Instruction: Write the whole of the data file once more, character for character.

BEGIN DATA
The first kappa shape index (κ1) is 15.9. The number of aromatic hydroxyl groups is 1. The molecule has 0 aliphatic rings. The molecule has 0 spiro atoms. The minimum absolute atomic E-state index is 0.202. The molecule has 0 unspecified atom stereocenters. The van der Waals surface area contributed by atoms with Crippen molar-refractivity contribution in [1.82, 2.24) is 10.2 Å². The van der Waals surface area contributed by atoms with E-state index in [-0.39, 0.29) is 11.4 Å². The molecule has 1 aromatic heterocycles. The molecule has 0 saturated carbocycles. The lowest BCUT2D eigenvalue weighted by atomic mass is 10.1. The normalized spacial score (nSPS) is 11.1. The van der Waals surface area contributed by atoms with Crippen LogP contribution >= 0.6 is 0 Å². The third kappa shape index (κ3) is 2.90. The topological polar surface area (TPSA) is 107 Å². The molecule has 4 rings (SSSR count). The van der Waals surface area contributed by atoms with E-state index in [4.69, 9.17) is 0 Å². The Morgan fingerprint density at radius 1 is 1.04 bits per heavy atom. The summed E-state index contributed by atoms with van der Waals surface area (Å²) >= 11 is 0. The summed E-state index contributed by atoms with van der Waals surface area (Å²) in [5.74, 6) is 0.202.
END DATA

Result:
The first kappa shape index (κ1) is 15.9. The number of aromatic hydroxyl groups is 1. The molecule has 0 aliphatic rings. The molecule has 0 spiro atoms. The minimum absolute atomic E-state index is 0.202. The molecule has 0 unspecified atom stereocenters. The van der Waals surface area contributed by atoms with Crippen molar-refractivity contribution in [1.82, 2.24) is 10.2 Å². The van der Waals surface area contributed by atoms with E-state index in [-0.39, 0.29) is 11.4 Å². The molecule has 1 aromatic heterocycles. The molecule has 0 saturated carbocycles. The lowest BCUT2D eigenvalue weighted by atomic mass is 10.1. The normalized spacial score (nSPS) is 11.1. The van der Waals surface area contributed by atoms with Crippen LogP contribution >= 0.6 is 0 Å². The third kappa shape index (κ3) is 2.90. The topological polar surface area (TPSA) is 107 Å². The molecule has 4 rings (SSSR count). The van der Waals surface area contributed by atoms with E-state index in [4.69, 9.17) is 0 Å². The Morgan fingerprint density at radius 1 is 1.04 bits per heavy atom. The summed E-state index contributed by atoms with van der Waals surface area (Å²) >= 11 is 0. The summed E-state index contributed by atoms with van der Waals surface area (Å²) in [5.74, 6) is 0.202.